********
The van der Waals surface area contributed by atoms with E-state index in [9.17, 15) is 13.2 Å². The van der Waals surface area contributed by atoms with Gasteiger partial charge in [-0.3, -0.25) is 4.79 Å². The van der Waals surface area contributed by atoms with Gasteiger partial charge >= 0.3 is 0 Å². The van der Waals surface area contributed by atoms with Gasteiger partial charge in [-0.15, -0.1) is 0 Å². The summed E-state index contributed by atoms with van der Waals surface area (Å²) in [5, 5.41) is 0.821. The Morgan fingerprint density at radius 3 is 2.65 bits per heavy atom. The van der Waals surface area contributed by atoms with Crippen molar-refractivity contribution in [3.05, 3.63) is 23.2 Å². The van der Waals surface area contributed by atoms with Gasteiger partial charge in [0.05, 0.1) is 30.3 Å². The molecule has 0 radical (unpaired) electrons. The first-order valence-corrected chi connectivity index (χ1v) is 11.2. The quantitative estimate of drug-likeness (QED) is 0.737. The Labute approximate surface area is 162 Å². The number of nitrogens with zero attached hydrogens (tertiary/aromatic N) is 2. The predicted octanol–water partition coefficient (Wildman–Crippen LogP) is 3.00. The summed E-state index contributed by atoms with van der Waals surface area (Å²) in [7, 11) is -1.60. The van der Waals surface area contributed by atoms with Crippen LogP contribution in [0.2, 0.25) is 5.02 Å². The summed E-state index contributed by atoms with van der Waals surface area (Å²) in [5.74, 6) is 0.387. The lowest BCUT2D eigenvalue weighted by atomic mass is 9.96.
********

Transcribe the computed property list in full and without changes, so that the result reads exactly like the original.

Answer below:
The van der Waals surface area contributed by atoms with E-state index in [9.17, 15) is 13.2 Å². The van der Waals surface area contributed by atoms with Gasteiger partial charge in [-0.3, -0.25) is 4.79 Å². The van der Waals surface area contributed by atoms with Gasteiger partial charge >= 0.3 is 0 Å². The van der Waals surface area contributed by atoms with Gasteiger partial charge in [-0.15, -0.1) is 0 Å². The summed E-state index contributed by atoms with van der Waals surface area (Å²) in [5, 5.41) is 0.821. The Morgan fingerprint density at radius 3 is 2.65 bits per heavy atom. The van der Waals surface area contributed by atoms with Crippen molar-refractivity contribution in [3.05, 3.63) is 23.2 Å². The van der Waals surface area contributed by atoms with Gasteiger partial charge in [0.05, 0.1) is 30.3 Å². The molecule has 0 radical (unpaired) electrons. The first-order valence-corrected chi connectivity index (χ1v) is 11.2. The quantitative estimate of drug-likeness (QED) is 0.737. The Labute approximate surface area is 162 Å². The number of nitrogens with zero attached hydrogens (tertiary/aromatic N) is 2. The predicted octanol–water partition coefficient (Wildman–Crippen LogP) is 3.00. The summed E-state index contributed by atoms with van der Waals surface area (Å²) in [7, 11) is -1.60. The van der Waals surface area contributed by atoms with Crippen LogP contribution in [0.2, 0.25) is 5.02 Å². The summed E-state index contributed by atoms with van der Waals surface area (Å²) in [5.74, 6) is 0.387. The lowest BCUT2D eigenvalue weighted by atomic mass is 9.96.